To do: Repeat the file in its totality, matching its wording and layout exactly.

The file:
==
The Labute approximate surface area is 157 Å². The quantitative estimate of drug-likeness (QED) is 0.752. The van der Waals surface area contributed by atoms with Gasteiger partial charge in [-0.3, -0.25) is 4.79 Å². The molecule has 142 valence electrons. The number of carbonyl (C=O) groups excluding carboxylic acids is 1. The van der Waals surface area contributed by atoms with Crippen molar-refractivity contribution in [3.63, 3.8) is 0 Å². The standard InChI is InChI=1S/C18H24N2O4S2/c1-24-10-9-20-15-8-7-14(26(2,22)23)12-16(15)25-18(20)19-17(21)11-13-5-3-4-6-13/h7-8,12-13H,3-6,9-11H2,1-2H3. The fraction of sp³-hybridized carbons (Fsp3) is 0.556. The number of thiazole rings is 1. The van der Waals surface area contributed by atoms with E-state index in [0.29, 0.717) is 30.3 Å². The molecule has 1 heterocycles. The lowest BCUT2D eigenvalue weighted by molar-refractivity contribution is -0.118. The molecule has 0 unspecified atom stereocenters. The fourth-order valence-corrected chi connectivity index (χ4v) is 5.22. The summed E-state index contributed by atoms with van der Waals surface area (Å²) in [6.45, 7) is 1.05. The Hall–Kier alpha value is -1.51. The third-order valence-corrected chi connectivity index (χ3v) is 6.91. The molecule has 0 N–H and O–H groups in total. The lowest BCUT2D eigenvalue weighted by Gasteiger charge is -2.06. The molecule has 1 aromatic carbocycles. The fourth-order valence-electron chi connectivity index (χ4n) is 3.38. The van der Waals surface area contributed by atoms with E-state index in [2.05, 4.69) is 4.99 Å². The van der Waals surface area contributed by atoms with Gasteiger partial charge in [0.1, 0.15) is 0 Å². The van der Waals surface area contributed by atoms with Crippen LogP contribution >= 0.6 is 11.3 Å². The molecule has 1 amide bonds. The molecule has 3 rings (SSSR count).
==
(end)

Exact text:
The Labute approximate surface area is 157 Å². The quantitative estimate of drug-likeness (QED) is 0.752. The van der Waals surface area contributed by atoms with Gasteiger partial charge in [-0.3, -0.25) is 4.79 Å². The molecule has 142 valence electrons. The number of carbonyl (C=O) groups excluding carboxylic acids is 1. The van der Waals surface area contributed by atoms with Crippen molar-refractivity contribution in [3.63, 3.8) is 0 Å². The standard InChI is InChI=1S/C18H24N2O4S2/c1-24-10-9-20-15-8-7-14(26(2,22)23)12-16(15)25-18(20)19-17(21)11-13-5-3-4-6-13/h7-8,12-13H,3-6,9-11H2,1-2H3. The fraction of sp³-hybridized carbons (Fsp3) is 0.556. The number of thiazole rings is 1. The van der Waals surface area contributed by atoms with E-state index in [0.29, 0.717) is 30.3 Å². The molecule has 1 heterocycles. The lowest BCUT2D eigenvalue weighted by molar-refractivity contribution is -0.118. The molecule has 0 unspecified atom stereocenters. The fourth-order valence-corrected chi connectivity index (χ4v) is 5.22. The summed E-state index contributed by atoms with van der Waals surface area (Å²) in [6.45, 7) is 1.05. The Hall–Kier alpha value is -1.51. The third-order valence-corrected chi connectivity index (χ3v) is 6.91. The molecule has 0 N–H and O–H groups in total. The lowest BCUT2D eigenvalue weighted by Gasteiger charge is -2.06. The molecule has 1 aromatic carbocycles. The fourth-order valence-electron chi connectivity index (χ4n) is 3.38. The van der Waals surface area contributed by atoms with E-state index in [2.05, 4.69) is 4.99 Å². The van der Waals surface area contributed by atoms with Gasteiger partial charge in [0.1, 0.15) is 0 Å². The van der Waals surface area contributed by atoms with Crippen LogP contribution >= 0.6 is 11.3 Å². The molecule has 1 amide bonds. The molecule has 3 rings (SSSR count).